A novel that announces the debut of a preternaturally gifted new writer — a writer who at the age of 24 demonstrates both an instinctive storytelling talent and a fully fashioned voice that's street-smart and learned, sassy and philosophical all at the same time … In recounting the story of Archie and Samad's families, she shows not only how one generation often revolts against another — sons against fathers, daughters against mothers — but also how they repeat their predecessors' mistakes, retrace their ancestors' dreams, and in the case of those who are immigrants, commute nervously between the poles of assimilation and nationalism, the embrace of the Other and a repudiation of its temptations … These characters are all players in Ms. Smith's riotous multicultural drama, living out their stories on her chessboard of postcolonial dreams and frustrations, and yet at the same time, they've been limned with such energy and bemused affection that they possess the quirks and vulnerabilities of friends and neighbors we've known all our lives.
Zadie Smith's dazzling intergenerational first novel White Teeth...offers a hypnotic and multicolored experience, transforming London's outlines into an infinitely complex mandala whose true shape is, in the end, unfixed and unknowable … Archie and Samad's friendship is the dynamic engine that powers Smith's tale...but past, present and future play themselves out in divergent ways for Smith's rather feckless patriarchs and their families … With so much story to deliver, Smith keeps White Teeth humming, not bothering to dally amid the book's panoramic cast, Gordian tangle of symbolism, intricately contrived plot and big issues … Smith is already a wonderfully inventive synthesizer of ideas and a master of style whose prose is playful yet unaffected, mongrel yet cohesive, profound yet funny, vernacular yet lyrical.
Zadie Smith's debut novel is, like the London it portrays, a restless hybrid of voices, tones and textures. Hopscotching through several continents and 150 years of history, White Teeth encompasses a teeming family saga, a sly inquiry into race and identity and a tender-hearted satire on religious antagonism and cultural bemusement … the novel plays with the gap between expectation and reality, most vigorously dramatized in Samad's offspring, ‘the first descendants of the great ocean-crossing experiment’ … White Teeth, for all its tensions, is a peculiarly sunny novel. Its crowdedness, its tangle of competing voices and viewpoints, betoken a society struggling toward accommodation, tolerance, perhaps even fellowship, and a time in which miscegenation is no longer the exception but the norm.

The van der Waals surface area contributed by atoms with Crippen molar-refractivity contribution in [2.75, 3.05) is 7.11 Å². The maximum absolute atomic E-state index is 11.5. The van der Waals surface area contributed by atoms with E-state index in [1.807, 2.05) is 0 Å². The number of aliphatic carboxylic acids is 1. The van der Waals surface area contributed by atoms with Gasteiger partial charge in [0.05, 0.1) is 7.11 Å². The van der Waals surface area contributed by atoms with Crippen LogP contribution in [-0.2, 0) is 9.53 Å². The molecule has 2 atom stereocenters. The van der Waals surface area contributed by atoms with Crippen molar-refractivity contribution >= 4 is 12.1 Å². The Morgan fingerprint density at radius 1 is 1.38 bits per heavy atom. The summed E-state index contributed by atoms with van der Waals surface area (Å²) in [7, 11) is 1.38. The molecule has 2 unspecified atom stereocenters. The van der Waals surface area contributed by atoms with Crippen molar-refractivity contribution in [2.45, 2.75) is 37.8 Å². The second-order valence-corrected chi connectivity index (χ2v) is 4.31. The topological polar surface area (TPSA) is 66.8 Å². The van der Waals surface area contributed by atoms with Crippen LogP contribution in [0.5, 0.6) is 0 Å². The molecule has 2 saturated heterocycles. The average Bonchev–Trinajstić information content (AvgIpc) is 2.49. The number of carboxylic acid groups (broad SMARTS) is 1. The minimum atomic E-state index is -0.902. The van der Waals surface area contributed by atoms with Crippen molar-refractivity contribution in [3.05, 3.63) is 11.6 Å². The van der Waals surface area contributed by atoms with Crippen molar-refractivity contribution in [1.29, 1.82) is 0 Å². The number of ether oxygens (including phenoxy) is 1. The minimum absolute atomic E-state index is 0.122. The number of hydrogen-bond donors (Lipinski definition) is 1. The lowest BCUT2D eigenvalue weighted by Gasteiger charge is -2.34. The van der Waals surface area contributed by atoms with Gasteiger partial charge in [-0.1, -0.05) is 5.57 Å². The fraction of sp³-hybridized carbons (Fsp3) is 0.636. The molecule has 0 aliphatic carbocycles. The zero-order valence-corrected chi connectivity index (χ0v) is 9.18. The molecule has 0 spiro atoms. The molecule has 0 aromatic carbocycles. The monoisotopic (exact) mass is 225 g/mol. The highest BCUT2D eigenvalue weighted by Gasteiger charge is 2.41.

What she has to say in her brilliant and troubling debut novel, White Teeth, is said from the vantage point of both the colonized and the colonizer. But her purpose here, clearly, is not to afflict the comfortable or comfort the afflicted … Unlike many who have written about the immigrant experience, Smith doesn't protest about what (or who) occupies the center and what exists at the margins of society … No author is obligated to do anything but write what she sees...Smith is a fascinating new talent, with a depth, breadth and insight that many older writers do not express. But, for me, White Teeth exists in the curious, not-so-brave world of recent narrative where blacks serve as a convenient sideshow.
In Zadie Smith’s marvel of a debut novel, White Teeth, London’s cultural melting pot festers and thrives as the millennium — or possibly the apocalypse — approaches … Smith’s ear is sharply tuned to the playful possibilities of language … Reminiscent of both Salman Rushdie and John Irving, Teeth is a comic, canny, sprawling tale, adeptly held together by Smith’s literary sleight of hand.
Smith may not sing, but her prose certainly does. Teeth is an epic, omnivorous comedy about London. It's about clashing cultures and generations, about people with too much history in their blood or none at all … White Teeth has far too many characters, and its plot is tortured. But Smith has an astonishing intellect. She writes sharp dialogue for every age and race — and she's funny as hell…[White Teeth] is a dance everybody ought to see.